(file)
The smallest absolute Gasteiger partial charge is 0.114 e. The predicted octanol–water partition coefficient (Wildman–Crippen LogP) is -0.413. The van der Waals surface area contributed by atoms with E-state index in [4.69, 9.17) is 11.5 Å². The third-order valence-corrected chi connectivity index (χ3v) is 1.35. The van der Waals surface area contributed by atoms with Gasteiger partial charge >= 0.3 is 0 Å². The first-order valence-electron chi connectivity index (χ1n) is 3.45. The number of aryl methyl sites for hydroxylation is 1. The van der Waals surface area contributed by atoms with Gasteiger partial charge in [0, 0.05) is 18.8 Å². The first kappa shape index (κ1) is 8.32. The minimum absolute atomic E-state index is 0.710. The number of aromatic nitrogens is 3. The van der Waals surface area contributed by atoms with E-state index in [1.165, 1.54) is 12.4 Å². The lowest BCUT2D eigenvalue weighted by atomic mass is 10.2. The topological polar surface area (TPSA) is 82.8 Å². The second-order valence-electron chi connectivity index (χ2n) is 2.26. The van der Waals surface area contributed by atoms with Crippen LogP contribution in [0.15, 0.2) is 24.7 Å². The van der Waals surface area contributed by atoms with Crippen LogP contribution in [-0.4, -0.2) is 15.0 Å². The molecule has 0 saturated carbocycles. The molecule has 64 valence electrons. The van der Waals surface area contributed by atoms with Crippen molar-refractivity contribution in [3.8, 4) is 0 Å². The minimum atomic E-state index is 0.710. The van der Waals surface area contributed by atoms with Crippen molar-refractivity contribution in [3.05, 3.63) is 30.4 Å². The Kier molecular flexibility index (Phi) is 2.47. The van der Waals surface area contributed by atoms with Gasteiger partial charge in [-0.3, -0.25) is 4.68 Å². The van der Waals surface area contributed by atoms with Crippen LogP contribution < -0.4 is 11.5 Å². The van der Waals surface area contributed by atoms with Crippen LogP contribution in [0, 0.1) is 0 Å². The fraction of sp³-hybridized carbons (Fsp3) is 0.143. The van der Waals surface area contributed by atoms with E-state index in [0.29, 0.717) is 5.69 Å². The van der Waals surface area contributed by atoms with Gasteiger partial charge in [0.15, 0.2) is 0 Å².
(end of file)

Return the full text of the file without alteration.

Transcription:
The smallest absolute Gasteiger partial charge is 0.114 e. The predicted octanol–water partition coefficient (Wildman–Crippen LogP) is -0.413. The van der Waals surface area contributed by atoms with E-state index in [4.69, 9.17) is 11.5 Å². The third-order valence-corrected chi connectivity index (χ3v) is 1.35. The van der Waals surface area contributed by atoms with Gasteiger partial charge >= 0.3 is 0 Å². The first-order valence-electron chi connectivity index (χ1n) is 3.45. The number of aryl methyl sites for hydroxylation is 1. The van der Waals surface area contributed by atoms with Gasteiger partial charge in [0, 0.05) is 18.8 Å². The first kappa shape index (κ1) is 8.32. The minimum absolute atomic E-state index is 0.710. The number of aromatic nitrogens is 3. The van der Waals surface area contributed by atoms with E-state index in [1.165, 1.54) is 12.4 Å². The lowest BCUT2D eigenvalue weighted by atomic mass is 10.2. The topological polar surface area (TPSA) is 82.8 Å². The second-order valence-electron chi connectivity index (χ2n) is 2.26. The van der Waals surface area contributed by atoms with Crippen LogP contribution in [0.15, 0.2) is 24.7 Å². The van der Waals surface area contributed by atoms with Crippen LogP contribution in [-0.4, -0.2) is 15.0 Å². The molecule has 0 saturated carbocycles. The molecule has 64 valence electrons. The van der Waals surface area contributed by atoms with Crippen molar-refractivity contribution in [3.8, 4) is 0 Å². The minimum atomic E-state index is 0.710. The van der Waals surface area contributed by atoms with Crippen molar-refractivity contribution in [3.05, 3.63) is 30.4 Å². The Kier molecular flexibility index (Phi) is 2.47. The van der Waals surface area contributed by atoms with Gasteiger partial charge in [-0.3, -0.25) is 4.68 Å². The van der Waals surface area contributed by atoms with Crippen LogP contribution < -0.4 is 11.5 Å². The van der Waals surface area contributed by atoms with Crippen LogP contribution in [0, 0.1) is 0 Å². The fraction of sp³-hybridized carbons (Fsp3) is 0.143. The van der Waals surface area contributed by atoms with E-state index in [0.29, 0.717) is 5.69 Å². The van der Waals surface area contributed by atoms with Gasteiger partial charge in [0.15, 0.2) is 0 Å².